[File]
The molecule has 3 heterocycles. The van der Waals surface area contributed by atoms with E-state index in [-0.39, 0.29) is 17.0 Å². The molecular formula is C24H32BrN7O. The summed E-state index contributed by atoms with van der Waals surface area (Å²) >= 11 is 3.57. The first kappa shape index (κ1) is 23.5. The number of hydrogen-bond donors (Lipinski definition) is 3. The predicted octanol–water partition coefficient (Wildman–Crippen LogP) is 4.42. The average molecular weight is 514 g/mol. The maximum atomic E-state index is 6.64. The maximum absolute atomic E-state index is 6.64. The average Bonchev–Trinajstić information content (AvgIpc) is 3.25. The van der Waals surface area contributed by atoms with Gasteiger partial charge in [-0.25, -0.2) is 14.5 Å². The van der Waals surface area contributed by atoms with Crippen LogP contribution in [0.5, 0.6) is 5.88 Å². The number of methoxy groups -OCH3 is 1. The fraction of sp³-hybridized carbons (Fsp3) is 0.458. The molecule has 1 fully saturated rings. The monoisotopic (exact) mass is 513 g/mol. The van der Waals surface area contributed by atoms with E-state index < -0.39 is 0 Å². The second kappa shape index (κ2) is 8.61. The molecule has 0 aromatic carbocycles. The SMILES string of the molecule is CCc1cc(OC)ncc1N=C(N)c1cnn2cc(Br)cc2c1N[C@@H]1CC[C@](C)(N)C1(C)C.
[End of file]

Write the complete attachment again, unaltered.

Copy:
The molecule has 3 heterocycles. The van der Waals surface area contributed by atoms with E-state index in [-0.39, 0.29) is 17.0 Å². The molecular formula is C24H32BrN7O. The summed E-state index contributed by atoms with van der Waals surface area (Å²) >= 11 is 3.57. The first kappa shape index (κ1) is 23.5. The number of hydrogen-bond donors (Lipinski definition) is 3. The predicted octanol–water partition coefficient (Wildman–Crippen LogP) is 4.42. The average molecular weight is 514 g/mol. The maximum atomic E-state index is 6.64. The maximum absolute atomic E-state index is 6.64. The average Bonchev–Trinajstić information content (AvgIpc) is 3.25. The van der Waals surface area contributed by atoms with Gasteiger partial charge in [-0.25, -0.2) is 14.5 Å². The van der Waals surface area contributed by atoms with Crippen LogP contribution in [0.5, 0.6) is 5.88 Å². The number of methoxy groups -OCH3 is 1. The fraction of sp³-hybridized carbons (Fsp3) is 0.458. The molecule has 1 fully saturated rings. The monoisotopic (exact) mass is 513 g/mol. The van der Waals surface area contributed by atoms with E-state index < -0.39 is 0 Å². The second kappa shape index (κ2) is 8.61. The molecule has 0 aromatic carbocycles. The SMILES string of the molecule is CCc1cc(OC)ncc1N=C(N)c1cnn2cc(Br)cc2c1N[C@@H]1CC[C@](C)(N)C1(C)C.